There are over 300+ episodes of this Nickelodeon cartoon, chockfull of lessons, however, for the purpose of this speech, I am going to focus on just one episode: The Bubble Stand. In this episode, Spongebob opened a bubble stand, similar to childhood lemonade stands, selling $0.25 lessons for blowing bubbles.

Squidward Tentacles, Spongebob's uptight neighbor, ridicules Spongebob for the idea but plops down a quarter for the privilege of blowing a bubble, refusing to take a lesson from Spongebob, after all what does a kid like Spongebob know about blowing bubbles. So Squidward dips the wand into the soap solution, lifts it to his lips, and blows, creating nothing but spittle and a bubble dud. He drops quarter after quarter, repeating the same action and getting the same results. I believe, that's the definition of insanity, no?

Spongebob finally demonstrates his technique, doing a funky little dance with his arms and bringing "it around town", before dipping the wand into the bubble canister then blowing out one spectacular bubble.

After many more futile attempts, Squidward, mockingly, tries Spongebob's technique and, lo, he produces one extraordinarily large bubble which lifts him far off the ground.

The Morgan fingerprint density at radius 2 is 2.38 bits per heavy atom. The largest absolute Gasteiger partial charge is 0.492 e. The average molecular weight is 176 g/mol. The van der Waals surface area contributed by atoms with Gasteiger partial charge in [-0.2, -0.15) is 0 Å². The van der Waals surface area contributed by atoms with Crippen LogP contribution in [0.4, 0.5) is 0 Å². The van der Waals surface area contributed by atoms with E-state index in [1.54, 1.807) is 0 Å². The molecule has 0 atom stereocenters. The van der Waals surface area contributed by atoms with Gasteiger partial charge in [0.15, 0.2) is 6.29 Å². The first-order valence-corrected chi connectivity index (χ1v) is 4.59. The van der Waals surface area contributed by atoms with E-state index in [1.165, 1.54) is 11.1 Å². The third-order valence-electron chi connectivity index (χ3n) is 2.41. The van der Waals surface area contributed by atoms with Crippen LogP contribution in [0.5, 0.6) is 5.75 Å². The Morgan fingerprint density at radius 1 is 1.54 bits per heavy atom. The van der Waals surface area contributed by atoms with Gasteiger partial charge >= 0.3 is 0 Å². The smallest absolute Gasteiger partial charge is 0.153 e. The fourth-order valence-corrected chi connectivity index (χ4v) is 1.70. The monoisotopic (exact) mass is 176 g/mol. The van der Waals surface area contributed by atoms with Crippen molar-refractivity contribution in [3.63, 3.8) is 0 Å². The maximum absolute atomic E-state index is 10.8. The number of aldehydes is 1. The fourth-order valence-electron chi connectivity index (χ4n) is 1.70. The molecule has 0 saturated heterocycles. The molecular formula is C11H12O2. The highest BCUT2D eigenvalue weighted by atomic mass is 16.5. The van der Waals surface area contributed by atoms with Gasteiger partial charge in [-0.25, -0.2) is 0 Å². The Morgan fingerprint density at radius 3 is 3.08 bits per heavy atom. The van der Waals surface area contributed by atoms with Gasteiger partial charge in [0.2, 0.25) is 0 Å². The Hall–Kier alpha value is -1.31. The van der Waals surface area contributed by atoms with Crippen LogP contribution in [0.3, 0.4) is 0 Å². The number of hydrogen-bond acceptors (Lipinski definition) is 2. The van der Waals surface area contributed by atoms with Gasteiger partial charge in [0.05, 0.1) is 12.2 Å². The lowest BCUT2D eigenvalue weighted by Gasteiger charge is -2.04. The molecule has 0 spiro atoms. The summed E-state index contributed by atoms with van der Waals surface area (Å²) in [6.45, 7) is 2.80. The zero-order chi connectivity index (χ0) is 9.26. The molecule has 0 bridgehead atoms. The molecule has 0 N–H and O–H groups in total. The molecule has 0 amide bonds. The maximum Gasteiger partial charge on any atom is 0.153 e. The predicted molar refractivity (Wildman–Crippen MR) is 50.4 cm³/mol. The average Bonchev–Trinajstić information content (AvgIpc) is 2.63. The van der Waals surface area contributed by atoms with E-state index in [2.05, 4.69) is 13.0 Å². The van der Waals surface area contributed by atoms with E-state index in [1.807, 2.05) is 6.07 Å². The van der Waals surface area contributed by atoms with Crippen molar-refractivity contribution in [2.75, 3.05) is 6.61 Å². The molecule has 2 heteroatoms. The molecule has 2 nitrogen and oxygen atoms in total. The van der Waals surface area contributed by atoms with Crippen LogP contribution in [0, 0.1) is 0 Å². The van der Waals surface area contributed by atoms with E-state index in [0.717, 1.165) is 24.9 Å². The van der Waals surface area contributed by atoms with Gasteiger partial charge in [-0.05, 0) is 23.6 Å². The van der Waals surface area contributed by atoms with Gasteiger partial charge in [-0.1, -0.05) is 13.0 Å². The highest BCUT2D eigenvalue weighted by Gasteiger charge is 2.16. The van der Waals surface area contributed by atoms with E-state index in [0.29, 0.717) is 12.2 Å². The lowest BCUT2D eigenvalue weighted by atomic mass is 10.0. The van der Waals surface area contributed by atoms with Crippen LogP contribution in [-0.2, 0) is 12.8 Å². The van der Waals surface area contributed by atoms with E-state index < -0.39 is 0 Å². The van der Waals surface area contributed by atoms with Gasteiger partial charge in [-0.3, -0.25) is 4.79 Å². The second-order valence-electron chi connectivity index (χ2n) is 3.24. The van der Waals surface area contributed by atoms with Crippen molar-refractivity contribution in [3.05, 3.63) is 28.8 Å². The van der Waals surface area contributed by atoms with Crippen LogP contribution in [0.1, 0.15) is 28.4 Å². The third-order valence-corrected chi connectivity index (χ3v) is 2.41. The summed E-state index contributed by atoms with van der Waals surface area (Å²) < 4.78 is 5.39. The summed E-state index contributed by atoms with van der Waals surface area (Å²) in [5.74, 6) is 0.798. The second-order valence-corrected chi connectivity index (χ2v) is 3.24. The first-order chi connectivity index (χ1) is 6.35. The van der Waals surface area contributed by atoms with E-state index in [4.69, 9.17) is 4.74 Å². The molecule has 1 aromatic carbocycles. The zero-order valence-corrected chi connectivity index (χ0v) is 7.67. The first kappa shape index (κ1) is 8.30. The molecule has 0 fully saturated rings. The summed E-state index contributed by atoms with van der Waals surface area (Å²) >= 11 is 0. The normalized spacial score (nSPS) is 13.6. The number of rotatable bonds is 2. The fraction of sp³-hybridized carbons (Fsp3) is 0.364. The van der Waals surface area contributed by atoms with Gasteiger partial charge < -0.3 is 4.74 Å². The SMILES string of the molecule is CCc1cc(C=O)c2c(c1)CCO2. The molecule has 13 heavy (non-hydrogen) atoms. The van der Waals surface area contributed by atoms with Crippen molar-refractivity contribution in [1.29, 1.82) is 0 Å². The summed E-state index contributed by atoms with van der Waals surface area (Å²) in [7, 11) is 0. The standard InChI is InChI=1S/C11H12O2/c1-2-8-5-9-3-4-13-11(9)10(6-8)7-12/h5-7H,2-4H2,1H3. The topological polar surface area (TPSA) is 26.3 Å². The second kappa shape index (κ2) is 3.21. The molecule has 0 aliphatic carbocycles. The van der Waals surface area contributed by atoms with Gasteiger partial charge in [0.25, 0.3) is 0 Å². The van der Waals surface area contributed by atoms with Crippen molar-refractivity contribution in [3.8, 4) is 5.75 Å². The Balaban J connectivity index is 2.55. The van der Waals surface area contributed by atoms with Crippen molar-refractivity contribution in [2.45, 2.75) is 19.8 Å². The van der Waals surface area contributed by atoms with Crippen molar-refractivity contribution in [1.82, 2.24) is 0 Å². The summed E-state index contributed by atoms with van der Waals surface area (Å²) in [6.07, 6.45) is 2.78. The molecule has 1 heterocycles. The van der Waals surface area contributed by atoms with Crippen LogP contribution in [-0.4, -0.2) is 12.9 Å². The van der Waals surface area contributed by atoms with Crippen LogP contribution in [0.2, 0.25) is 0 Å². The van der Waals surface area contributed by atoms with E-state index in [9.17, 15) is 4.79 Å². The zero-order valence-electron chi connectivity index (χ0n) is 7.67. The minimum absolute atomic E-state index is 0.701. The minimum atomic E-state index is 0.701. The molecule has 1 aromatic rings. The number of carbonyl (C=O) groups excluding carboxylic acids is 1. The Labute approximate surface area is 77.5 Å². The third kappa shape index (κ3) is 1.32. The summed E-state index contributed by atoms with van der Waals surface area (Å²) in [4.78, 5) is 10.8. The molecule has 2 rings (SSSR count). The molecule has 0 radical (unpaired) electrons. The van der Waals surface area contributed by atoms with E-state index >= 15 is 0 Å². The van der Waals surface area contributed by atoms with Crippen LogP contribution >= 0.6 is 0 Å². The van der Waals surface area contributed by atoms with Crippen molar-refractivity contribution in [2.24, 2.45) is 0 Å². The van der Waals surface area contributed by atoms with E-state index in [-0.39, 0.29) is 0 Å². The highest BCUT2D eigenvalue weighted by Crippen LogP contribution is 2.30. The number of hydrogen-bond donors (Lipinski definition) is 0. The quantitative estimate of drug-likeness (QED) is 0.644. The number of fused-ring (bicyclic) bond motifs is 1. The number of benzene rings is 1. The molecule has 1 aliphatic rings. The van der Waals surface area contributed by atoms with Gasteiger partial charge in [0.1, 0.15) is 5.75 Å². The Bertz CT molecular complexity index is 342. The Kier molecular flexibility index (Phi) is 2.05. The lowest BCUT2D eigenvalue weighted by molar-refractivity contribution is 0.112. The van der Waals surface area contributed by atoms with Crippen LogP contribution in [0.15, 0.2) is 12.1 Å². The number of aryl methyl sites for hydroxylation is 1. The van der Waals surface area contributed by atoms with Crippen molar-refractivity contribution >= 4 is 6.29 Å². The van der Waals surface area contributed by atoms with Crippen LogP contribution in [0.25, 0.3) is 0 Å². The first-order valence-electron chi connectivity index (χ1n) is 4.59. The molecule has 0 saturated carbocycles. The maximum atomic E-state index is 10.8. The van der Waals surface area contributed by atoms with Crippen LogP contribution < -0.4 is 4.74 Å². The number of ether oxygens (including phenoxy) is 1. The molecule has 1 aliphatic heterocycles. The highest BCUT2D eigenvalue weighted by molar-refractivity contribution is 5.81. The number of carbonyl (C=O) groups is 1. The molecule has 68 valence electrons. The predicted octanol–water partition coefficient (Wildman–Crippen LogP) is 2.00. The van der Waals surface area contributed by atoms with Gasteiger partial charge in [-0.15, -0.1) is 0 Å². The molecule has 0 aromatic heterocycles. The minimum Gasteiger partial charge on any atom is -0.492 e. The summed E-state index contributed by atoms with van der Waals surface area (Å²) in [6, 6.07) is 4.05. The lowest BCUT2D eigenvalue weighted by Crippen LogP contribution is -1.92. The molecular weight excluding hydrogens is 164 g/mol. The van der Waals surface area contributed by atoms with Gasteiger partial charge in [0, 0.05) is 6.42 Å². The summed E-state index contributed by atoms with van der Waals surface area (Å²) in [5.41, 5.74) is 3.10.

After watching this cartoon, it struck me how similar to society Squidward is. He has his traditional way of doing things, refusing to even consider another way. I also realized how much I have been trying to be like Squidward when I should have been trying to be more like Spongebob. I've been dipping my own wand into the bubble canister and trying to blow bubbles in the traditional way and, I, like Squidward, kept coming up with duds. But my heart has been longing to do that funky dance, to bring my dreams "around town", before blowing them into visible reality.

I went to the University of Miami, got an English degree, and am now a teacher, and have been for seven years. But what I really want to be is who I've always been: a performer, a writer, and a mentor. Teaching was the traditional and, until recently, stable route. But my desire is to walk down the dark alley of the road less taken, leaving my own trail and creating my own legacy, my own unique bubble.